Not to mention the Этот in front of it, which is the masculine declension for "this". It has to agree with the gender of чайник, reaffirming that it's masculine.
This fact points out a good method for determining gender: enter "this [thing]" into an online translator, and see what you get. I entered "this kettle" in Google Translate and got "этот чайник" - the masculine declension of это = этот reassured me that чайник is indeed masculine.
I usually also enter "these [things]" to see what the nominative plural is - often a great way to remind myself about the Russian spelling rules, when an ending doesn't match the declension table. I've also discovered some irregular plurals this way.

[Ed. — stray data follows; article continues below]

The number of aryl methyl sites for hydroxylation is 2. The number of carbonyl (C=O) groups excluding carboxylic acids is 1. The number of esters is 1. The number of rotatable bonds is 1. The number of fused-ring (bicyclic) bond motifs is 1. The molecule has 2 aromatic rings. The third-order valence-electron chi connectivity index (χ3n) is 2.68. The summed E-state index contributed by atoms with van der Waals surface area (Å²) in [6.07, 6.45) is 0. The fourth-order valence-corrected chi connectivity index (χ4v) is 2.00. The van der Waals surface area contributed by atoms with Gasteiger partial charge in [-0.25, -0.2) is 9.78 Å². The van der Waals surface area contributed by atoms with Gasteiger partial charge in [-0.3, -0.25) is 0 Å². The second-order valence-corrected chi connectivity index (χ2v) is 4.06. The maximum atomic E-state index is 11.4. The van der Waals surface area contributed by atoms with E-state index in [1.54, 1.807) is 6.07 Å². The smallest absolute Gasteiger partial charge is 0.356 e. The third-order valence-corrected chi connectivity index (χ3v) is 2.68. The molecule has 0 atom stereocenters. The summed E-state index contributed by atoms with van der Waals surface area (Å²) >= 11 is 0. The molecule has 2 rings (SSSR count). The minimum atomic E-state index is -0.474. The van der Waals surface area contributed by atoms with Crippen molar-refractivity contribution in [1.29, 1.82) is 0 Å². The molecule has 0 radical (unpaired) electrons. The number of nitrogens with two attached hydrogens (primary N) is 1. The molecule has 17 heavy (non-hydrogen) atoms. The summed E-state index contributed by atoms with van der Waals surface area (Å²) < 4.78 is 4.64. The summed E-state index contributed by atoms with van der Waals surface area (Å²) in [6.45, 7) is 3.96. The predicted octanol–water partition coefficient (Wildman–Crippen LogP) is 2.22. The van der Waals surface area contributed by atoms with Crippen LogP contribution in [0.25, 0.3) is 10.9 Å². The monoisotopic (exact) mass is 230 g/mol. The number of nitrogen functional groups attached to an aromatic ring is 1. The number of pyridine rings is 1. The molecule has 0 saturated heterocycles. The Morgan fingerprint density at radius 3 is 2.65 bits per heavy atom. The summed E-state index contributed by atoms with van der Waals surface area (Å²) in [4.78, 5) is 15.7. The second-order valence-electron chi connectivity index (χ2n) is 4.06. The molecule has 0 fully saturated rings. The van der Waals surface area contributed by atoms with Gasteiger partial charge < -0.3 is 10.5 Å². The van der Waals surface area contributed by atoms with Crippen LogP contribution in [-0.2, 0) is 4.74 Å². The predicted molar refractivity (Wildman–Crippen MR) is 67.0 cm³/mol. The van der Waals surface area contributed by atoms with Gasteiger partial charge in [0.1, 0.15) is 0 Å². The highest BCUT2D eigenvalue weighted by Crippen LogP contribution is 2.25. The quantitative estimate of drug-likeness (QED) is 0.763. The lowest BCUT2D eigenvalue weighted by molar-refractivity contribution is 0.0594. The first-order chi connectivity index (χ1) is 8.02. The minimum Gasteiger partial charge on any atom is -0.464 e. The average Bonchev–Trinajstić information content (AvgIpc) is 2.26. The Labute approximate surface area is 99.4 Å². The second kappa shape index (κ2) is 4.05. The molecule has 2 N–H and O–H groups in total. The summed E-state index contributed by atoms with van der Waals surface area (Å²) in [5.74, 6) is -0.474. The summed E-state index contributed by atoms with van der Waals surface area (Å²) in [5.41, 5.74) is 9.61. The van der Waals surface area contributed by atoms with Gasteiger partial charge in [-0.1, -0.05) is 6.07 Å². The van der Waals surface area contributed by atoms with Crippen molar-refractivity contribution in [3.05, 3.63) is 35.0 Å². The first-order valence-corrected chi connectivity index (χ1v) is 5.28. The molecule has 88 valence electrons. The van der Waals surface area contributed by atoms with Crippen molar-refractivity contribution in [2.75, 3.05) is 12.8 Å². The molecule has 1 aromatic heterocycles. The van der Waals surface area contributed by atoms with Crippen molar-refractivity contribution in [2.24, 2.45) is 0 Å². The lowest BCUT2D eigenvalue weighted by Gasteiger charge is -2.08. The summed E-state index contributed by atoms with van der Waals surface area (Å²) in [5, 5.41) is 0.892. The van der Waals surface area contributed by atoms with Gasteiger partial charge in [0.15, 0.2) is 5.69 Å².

Sometimes, "this" doesn't work well, so I use possessive pronouns like "my [thing]".
I'd think the short-form adjective here would be appropriate: Этот чайник очень горя́ч
The hotness is hardly a permanent condition, for one. Examples I've seen of other short-form adjectives include adverbs like очень.
The short-form declension:
Plur горячи́ (Russian spelling rules change the usual -ы to -и after ч)